The Five Key Components to Helping Fearful Swimmers Become Successful Swimmers
by Jeff Krieger
Whether you are an aquatic, mental health or health and wellness professional, or someone who struggles with a fear of water or knows someone that does, please take a moment to read this important information. It is not an in depth look about the topic of “fearful swimmers”, but it is an introduction of a process that can change lives.
Regardless of age, fitness level or life experience, there is a very specific process that professionals and their clients must follow in order that a “fearful swimmer” is able to completely and successfully transition from a non-swimmer to a relaxed, competent and competent person in water.
The first component of this process is the “Aquanalysis”, during which time the instructor is able to assess the client’s “Aquatic IQ”, which includes an in depth review of that person’s aquatic history, or lack of, their understanding of water safety and aquatic skills and most importantly, their ability to perform in water. Most often adult clients are able to provide most of that pertinent information; however conversations with close friends and family members can be helpful in filling in gaps. When dealing with children, input from and about family is very important in an effort to paint an accurate picture of the client.
During this assessment, professionals must develop an accurate historical, emotional and physical perspective of their client’s experience, view and knowledge of the aquatic scene. When dealing with a “fearful swimmer”, whether the fear is the result of an actual near or perceived drowning, emotional, physical or fiscal limitations that have resulted in a complete void of any positive aquatic experiences whatsoever, or there appears to be no obvious cause for the overwhelming fear at all, the client’s feelings, emotions, thoughts and behaviors associated with water are always real and most often extreme. The “Aquanalysis” is used as a tool to gain as much insight and awareness regarding their client, both in and out of the water, as they begin this process together. The professional must use this extremely valuable time to quickly build a strong nurturing connection and rapport with the client, establishing communication, trust, confidence and most importantly hope for their client. While introducing the client to the pool, the professional can use a series of basic shallow water skill tests that will further allow the professional to gauge the clients comfort zone and performance in water and develop an immediate strategy for that client.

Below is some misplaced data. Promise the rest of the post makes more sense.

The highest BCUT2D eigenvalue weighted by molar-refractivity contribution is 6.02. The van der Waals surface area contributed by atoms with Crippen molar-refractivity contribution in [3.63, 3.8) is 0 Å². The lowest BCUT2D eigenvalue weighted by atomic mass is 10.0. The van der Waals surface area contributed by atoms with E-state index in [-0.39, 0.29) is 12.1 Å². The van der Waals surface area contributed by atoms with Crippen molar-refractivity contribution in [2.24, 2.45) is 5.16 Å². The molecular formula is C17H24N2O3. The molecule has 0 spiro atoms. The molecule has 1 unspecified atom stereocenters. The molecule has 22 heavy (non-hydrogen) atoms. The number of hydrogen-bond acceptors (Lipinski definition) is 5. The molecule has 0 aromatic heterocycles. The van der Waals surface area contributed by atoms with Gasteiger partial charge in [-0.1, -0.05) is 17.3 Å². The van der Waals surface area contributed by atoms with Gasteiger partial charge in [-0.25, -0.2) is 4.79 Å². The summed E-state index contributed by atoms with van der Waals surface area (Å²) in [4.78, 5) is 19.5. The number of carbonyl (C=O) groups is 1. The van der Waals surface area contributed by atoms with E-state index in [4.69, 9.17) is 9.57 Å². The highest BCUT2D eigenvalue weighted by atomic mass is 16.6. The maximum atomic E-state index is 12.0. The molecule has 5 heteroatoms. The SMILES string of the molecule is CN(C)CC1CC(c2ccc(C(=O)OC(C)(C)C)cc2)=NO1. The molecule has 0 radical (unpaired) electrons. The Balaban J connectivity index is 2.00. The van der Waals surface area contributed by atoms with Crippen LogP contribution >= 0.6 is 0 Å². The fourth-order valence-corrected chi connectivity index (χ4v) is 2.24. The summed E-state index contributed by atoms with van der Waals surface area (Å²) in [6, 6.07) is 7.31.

The next phase of this process combines three equally important parts, the emotional, cognitive and aquatic/behavioral components that professionals must introduce, blend and teach that will consistently address all the needs of the “fearful swimmer”. Information regarding the origin, nature and function of fear and the role it plays in the development of anxiety and phobias can provide significant help to “fearful swimmers”, as they begin to understand how and why they feel and respond as they do in water. This awareness is exceptionally important as the professional must remain sensitive and responsive to their client’s powerful and often destructive emotions, their lack of an effective life saving thought process, and a response mechanism and the physical tools that will ensure their safety in water, as well as those around them. These three components will allow their clients to turn their fear of water from a painful deterrent into a powerful motivator. The use of counseling, relaxation, behavior modification, positive reinforcement and desensitization techniques can help client’s embrace the therapeutic value of not only this client/professional relationship, but the aquatic experience as well, as they learn to enjoy being in the water. The client’s development of transitional aquatic skills, which include water safety and stroke development, help clients develop both a new found confidence and competence in water.
The final chapter in this process is closure, the time when the professional must begin to encourage the client to think about establishing a path with new aquatic goals and interests as they move beyond this relationship. During this phase, honesty and accurate information are the key elements. Often, the client is reluctant to cut the cord, so to speak, with their instructor and remove that safety net which has been instrumental in their development thus far. It is the instructor’s responsibility to offer them a concrete plan that will advance their efforts. That plan may include periodic visits back with the professional, beginner or advanced traditional learn to swim programs, lap swimming, water exercise classes or even open water activities, such as scuba and skin diving, boating or just relaxing at the beach or poolside. These discussions should always emphasize water safety and realistic expectations. Throughout the initial process, the relationship between the instructor and client is absolutely the primary priority, as a whole new world opens up to the once “fearful swimmer”. Now that one process is completed and another begins, the client has successfully transitioned from a “fearful swimmer” to a “functional swimmer” and, both the client and the instructor can exit that experience with a sense of pride, purpose and passion for what they have accomplished!!!!